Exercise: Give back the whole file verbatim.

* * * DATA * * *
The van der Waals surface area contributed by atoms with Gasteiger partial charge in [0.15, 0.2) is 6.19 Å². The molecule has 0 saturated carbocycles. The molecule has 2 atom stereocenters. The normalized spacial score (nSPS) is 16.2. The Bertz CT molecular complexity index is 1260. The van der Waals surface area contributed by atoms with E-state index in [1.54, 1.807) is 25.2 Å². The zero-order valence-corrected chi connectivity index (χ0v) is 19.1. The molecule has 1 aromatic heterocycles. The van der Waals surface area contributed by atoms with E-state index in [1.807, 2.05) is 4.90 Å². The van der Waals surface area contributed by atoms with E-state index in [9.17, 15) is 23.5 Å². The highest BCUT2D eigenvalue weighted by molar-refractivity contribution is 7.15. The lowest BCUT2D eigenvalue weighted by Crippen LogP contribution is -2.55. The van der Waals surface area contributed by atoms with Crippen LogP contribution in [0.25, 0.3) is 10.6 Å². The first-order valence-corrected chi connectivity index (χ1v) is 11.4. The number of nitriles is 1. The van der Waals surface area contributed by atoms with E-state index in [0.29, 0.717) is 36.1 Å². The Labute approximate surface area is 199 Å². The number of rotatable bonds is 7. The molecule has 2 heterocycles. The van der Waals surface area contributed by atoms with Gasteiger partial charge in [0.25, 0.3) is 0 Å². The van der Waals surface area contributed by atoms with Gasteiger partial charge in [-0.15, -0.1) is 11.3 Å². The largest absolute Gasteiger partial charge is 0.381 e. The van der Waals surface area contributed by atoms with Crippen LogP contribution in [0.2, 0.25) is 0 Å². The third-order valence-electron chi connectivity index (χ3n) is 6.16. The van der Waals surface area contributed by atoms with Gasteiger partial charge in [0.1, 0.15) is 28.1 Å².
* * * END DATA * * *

The van der Waals surface area contributed by atoms with Gasteiger partial charge in [0.15, 0.2) is 6.19 Å². The molecule has 0 saturated carbocycles. The molecule has 2 atom stereocenters. The normalized spacial score (nSPS) is 16.2. The Bertz CT molecular complexity index is 1260. The van der Waals surface area contributed by atoms with E-state index in [1.54, 1.807) is 25.2 Å². The zero-order valence-corrected chi connectivity index (χ0v) is 19.1. The molecule has 1 aromatic heterocycles. The van der Waals surface area contributed by atoms with E-state index in [1.807, 2.05) is 4.90 Å². The van der Waals surface area contributed by atoms with E-state index in [9.17, 15) is 23.5 Å². The highest BCUT2D eigenvalue weighted by molar-refractivity contribution is 7.15. The lowest BCUT2D eigenvalue weighted by Crippen LogP contribution is -2.55. The van der Waals surface area contributed by atoms with Crippen LogP contribution in [0.25, 0.3) is 10.6 Å². The first-order valence-corrected chi connectivity index (χ1v) is 11.4. The number of nitriles is 1. The van der Waals surface area contributed by atoms with E-state index in [0.29, 0.717) is 36.1 Å². The Labute approximate surface area is 199 Å². The number of rotatable bonds is 7. The molecule has 2 heterocycles. The van der Waals surface area contributed by atoms with Gasteiger partial charge in [0.25, 0.3) is 0 Å². The van der Waals surface area contributed by atoms with Gasteiger partial charge in [-0.15, -0.1) is 11.3 Å². The largest absolute Gasteiger partial charge is 0.381 e. The van der Waals surface area contributed by atoms with Crippen LogP contribution in [0.2, 0.25) is 0 Å². The third-order valence-electron chi connectivity index (χ3n) is 6.16. The van der Waals surface area contributed by atoms with Gasteiger partial charge in [0.1, 0.15) is 28.1 Å².